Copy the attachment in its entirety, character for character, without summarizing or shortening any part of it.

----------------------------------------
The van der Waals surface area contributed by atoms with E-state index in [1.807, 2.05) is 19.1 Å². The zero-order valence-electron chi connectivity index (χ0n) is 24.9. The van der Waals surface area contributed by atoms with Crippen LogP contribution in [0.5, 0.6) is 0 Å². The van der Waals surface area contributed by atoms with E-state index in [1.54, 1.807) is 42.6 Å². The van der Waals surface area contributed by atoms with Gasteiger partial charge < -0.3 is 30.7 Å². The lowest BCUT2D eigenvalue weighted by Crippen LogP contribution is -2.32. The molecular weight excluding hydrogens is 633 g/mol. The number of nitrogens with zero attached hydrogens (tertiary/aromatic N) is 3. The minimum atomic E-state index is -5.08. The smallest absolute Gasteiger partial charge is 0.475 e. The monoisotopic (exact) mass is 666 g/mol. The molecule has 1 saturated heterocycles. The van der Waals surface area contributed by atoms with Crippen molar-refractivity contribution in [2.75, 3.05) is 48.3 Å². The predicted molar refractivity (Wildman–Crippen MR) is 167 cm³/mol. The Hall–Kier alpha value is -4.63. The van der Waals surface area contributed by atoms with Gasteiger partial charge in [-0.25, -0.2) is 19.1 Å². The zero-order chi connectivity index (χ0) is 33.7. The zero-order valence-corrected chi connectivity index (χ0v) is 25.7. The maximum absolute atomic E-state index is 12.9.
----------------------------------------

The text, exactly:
The van der Waals surface area contributed by atoms with E-state index in [1.807, 2.05) is 19.1 Å². The zero-order valence-electron chi connectivity index (χ0n) is 24.9. The van der Waals surface area contributed by atoms with Crippen LogP contribution in [0.5, 0.6) is 0 Å². The van der Waals surface area contributed by atoms with E-state index in [1.54, 1.807) is 42.6 Å². The van der Waals surface area contributed by atoms with Gasteiger partial charge < -0.3 is 30.7 Å². The lowest BCUT2D eigenvalue weighted by Crippen LogP contribution is -2.32. The molecular weight excluding hydrogens is 633 g/mol. The number of nitrogens with zero attached hydrogens (tertiary/aromatic N) is 3. The minimum atomic E-state index is -5.08. The smallest absolute Gasteiger partial charge is 0.475 e. The monoisotopic (exact) mass is 666 g/mol. The molecule has 1 saturated heterocycles. The van der Waals surface area contributed by atoms with Crippen molar-refractivity contribution in [2.75, 3.05) is 48.3 Å². The predicted molar refractivity (Wildman–Crippen MR) is 167 cm³/mol. The Hall–Kier alpha value is -4.63. The van der Waals surface area contributed by atoms with Gasteiger partial charge in [-0.25, -0.2) is 19.1 Å². The zero-order chi connectivity index (χ0) is 33.7. The zero-order valence-corrected chi connectivity index (χ0v) is 25.7. The maximum absolute atomic E-state index is 12.9.